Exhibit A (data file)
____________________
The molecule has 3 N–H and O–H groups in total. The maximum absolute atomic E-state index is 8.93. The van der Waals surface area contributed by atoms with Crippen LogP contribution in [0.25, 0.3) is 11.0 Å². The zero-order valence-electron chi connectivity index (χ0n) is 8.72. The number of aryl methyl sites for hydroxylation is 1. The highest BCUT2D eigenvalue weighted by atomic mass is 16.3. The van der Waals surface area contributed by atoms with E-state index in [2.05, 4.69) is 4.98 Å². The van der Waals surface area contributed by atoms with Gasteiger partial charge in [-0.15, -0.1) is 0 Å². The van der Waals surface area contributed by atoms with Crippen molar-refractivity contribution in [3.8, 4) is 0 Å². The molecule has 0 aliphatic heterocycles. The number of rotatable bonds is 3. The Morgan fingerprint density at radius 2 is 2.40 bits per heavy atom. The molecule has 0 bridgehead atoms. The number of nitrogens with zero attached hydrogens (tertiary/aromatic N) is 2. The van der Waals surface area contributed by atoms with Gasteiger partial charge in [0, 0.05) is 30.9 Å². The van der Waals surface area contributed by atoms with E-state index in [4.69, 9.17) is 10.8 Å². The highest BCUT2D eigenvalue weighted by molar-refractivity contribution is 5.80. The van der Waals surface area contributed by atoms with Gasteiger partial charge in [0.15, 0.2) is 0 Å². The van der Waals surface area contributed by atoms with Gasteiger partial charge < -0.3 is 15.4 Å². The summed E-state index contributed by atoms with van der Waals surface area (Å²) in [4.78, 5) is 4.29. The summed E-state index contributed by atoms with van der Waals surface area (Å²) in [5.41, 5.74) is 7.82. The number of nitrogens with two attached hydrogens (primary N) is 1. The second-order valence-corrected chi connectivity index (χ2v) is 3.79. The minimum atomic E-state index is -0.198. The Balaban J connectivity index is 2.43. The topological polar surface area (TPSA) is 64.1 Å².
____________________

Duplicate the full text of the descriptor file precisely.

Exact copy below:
The molecule has 3 N–H and O–H groups in total. The maximum absolute atomic E-state index is 8.93. The van der Waals surface area contributed by atoms with Crippen LogP contribution in [0.25, 0.3) is 11.0 Å². The zero-order valence-electron chi connectivity index (χ0n) is 8.72. The number of aryl methyl sites for hydroxylation is 1. The highest BCUT2D eigenvalue weighted by atomic mass is 16.3. The van der Waals surface area contributed by atoms with E-state index in [2.05, 4.69) is 4.98 Å². The van der Waals surface area contributed by atoms with Gasteiger partial charge in [-0.15, -0.1) is 0 Å². The van der Waals surface area contributed by atoms with Crippen molar-refractivity contribution in [3.8, 4) is 0 Å². The molecule has 0 aliphatic heterocycles. The number of rotatable bonds is 3. The Morgan fingerprint density at radius 2 is 2.40 bits per heavy atom. The molecule has 0 bridgehead atoms. The number of nitrogens with zero attached hydrogens (tertiary/aromatic N) is 2. The van der Waals surface area contributed by atoms with Gasteiger partial charge in [0, 0.05) is 30.9 Å². The van der Waals surface area contributed by atoms with E-state index in [4.69, 9.17) is 10.8 Å². The highest BCUT2D eigenvalue weighted by molar-refractivity contribution is 5.80. The van der Waals surface area contributed by atoms with Gasteiger partial charge in [0.15, 0.2) is 0 Å². The van der Waals surface area contributed by atoms with Gasteiger partial charge < -0.3 is 15.4 Å². The summed E-state index contributed by atoms with van der Waals surface area (Å²) in [4.78, 5) is 4.29. The summed E-state index contributed by atoms with van der Waals surface area (Å²) in [5.41, 5.74) is 7.82. The number of nitrogens with two attached hydrogens (primary N) is 1. The second-order valence-corrected chi connectivity index (χ2v) is 3.79. The minimum atomic E-state index is -0.198. The Balaban J connectivity index is 2.43. The topological polar surface area (TPSA) is 64.1 Å².